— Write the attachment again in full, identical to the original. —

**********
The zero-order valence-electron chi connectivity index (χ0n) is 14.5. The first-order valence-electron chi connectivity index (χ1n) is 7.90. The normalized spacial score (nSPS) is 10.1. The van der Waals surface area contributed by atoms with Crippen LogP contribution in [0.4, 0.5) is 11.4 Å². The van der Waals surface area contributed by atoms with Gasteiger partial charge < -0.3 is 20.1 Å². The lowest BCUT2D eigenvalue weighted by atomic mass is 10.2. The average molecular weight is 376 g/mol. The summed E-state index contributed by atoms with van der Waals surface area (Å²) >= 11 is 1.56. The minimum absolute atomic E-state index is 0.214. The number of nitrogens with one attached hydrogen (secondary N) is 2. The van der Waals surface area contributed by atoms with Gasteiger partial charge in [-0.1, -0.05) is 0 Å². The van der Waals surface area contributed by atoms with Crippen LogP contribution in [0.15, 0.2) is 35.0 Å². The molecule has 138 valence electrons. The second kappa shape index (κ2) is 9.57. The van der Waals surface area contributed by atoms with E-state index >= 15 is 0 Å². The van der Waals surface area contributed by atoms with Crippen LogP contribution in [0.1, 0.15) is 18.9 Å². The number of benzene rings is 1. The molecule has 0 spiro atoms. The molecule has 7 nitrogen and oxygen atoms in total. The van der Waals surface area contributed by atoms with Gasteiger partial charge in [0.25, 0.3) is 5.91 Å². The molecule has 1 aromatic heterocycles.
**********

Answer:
The zero-order valence-electron chi connectivity index (χ0n) is 14.5. The first-order valence-electron chi connectivity index (χ1n) is 7.90. The normalized spacial score (nSPS) is 10.1. The van der Waals surface area contributed by atoms with Crippen LogP contribution in [0.4, 0.5) is 11.4 Å². The van der Waals surface area contributed by atoms with Gasteiger partial charge < -0.3 is 20.1 Å². The lowest BCUT2D eigenvalue weighted by atomic mass is 10.2. The average molecular weight is 376 g/mol. The summed E-state index contributed by atoms with van der Waals surface area (Å²) >= 11 is 1.56. The minimum absolute atomic E-state index is 0.214. The number of nitrogens with one attached hydrogen (secondary N) is 2. The van der Waals surface area contributed by atoms with Gasteiger partial charge in [-0.1, -0.05) is 0 Å². The van der Waals surface area contributed by atoms with Crippen LogP contribution in [0.15, 0.2) is 35.0 Å². The molecule has 138 valence electrons. The second kappa shape index (κ2) is 9.57. The van der Waals surface area contributed by atoms with E-state index >= 15 is 0 Å². The van der Waals surface area contributed by atoms with Crippen LogP contribution in [0.1, 0.15) is 18.9 Å². The number of benzene rings is 1. The molecule has 0 spiro atoms. The molecule has 7 nitrogen and oxygen atoms in total. The van der Waals surface area contributed by atoms with Gasteiger partial charge in [0.25, 0.3) is 5.91 Å². The molecule has 1 aromatic heterocycles.